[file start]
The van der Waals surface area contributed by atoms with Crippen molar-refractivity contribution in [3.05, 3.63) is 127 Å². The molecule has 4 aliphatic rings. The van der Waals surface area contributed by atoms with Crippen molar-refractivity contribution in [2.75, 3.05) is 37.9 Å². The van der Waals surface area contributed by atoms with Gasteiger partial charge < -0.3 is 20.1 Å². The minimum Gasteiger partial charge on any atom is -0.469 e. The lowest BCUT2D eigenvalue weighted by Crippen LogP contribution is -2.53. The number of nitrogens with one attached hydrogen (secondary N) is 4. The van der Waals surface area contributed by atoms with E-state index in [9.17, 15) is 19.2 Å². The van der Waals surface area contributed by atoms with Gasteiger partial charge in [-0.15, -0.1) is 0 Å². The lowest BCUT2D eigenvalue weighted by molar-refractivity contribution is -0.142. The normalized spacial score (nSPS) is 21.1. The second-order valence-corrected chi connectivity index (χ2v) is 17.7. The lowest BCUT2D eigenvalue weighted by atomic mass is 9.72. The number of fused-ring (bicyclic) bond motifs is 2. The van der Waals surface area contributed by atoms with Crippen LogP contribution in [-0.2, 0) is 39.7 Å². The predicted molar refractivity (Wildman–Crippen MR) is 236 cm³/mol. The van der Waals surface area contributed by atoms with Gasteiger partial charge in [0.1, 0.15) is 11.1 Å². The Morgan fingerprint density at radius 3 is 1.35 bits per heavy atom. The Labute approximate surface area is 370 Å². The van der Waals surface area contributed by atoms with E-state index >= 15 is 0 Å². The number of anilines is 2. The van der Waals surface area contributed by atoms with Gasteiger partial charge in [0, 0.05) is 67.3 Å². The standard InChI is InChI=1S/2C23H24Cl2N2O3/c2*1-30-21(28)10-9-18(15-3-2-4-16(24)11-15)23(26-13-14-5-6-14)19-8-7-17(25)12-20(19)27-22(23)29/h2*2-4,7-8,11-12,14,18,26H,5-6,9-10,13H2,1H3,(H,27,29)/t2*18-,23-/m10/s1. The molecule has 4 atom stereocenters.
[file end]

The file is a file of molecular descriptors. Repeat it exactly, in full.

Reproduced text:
The van der Waals surface area contributed by atoms with Crippen molar-refractivity contribution in [3.05, 3.63) is 127 Å². The molecule has 4 aliphatic rings. The van der Waals surface area contributed by atoms with Crippen molar-refractivity contribution in [2.75, 3.05) is 37.9 Å². The van der Waals surface area contributed by atoms with Gasteiger partial charge < -0.3 is 20.1 Å². The minimum Gasteiger partial charge on any atom is -0.469 e. The lowest BCUT2D eigenvalue weighted by Crippen LogP contribution is -2.53. The number of nitrogens with one attached hydrogen (secondary N) is 4. The van der Waals surface area contributed by atoms with E-state index in [9.17, 15) is 19.2 Å². The van der Waals surface area contributed by atoms with Gasteiger partial charge in [-0.15, -0.1) is 0 Å². The lowest BCUT2D eigenvalue weighted by molar-refractivity contribution is -0.142. The normalized spacial score (nSPS) is 21.1. The second-order valence-corrected chi connectivity index (χ2v) is 17.7. The lowest BCUT2D eigenvalue weighted by atomic mass is 9.72. The number of fused-ring (bicyclic) bond motifs is 2. The van der Waals surface area contributed by atoms with Crippen LogP contribution in [-0.2, 0) is 39.7 Å². The predicted molar refractivity (Wildman–Crippen MR) is 236 cm³/mol. The van der Waals surface area contributed by atoms with Gasteiger partial charge in [0.1, 0.15) is 11.1 Å². The Morgan fingerprint density at radius 3 is 1.35 bits per heavy atom. The Labute approximate surface area is 370 Å². The van der Waals surface area contributed by atoms with E-state index >= 15 is 0 Å². The number of anilines is 2. The van der Waals surface area contributed by atoms with Gasteiger partial charge in [0, 0.05) is 67.3 Å². The standard InChI is InChI=1S/2C23H24Cl2N2O3/c2*1-30-21(28)10-9-18(15-3-2-4-16(24)11-15)23(26-13-14-5-6-14)19-8-7-17(25)12-20(19)27-22(23)29/h2*2-4,7-8,11-12,14,18,26H,5-6,9-10,13H2,1H3,(H,27,29)/t2*18-,23-/m10/s1. The molecule has 4 atom stereocenters.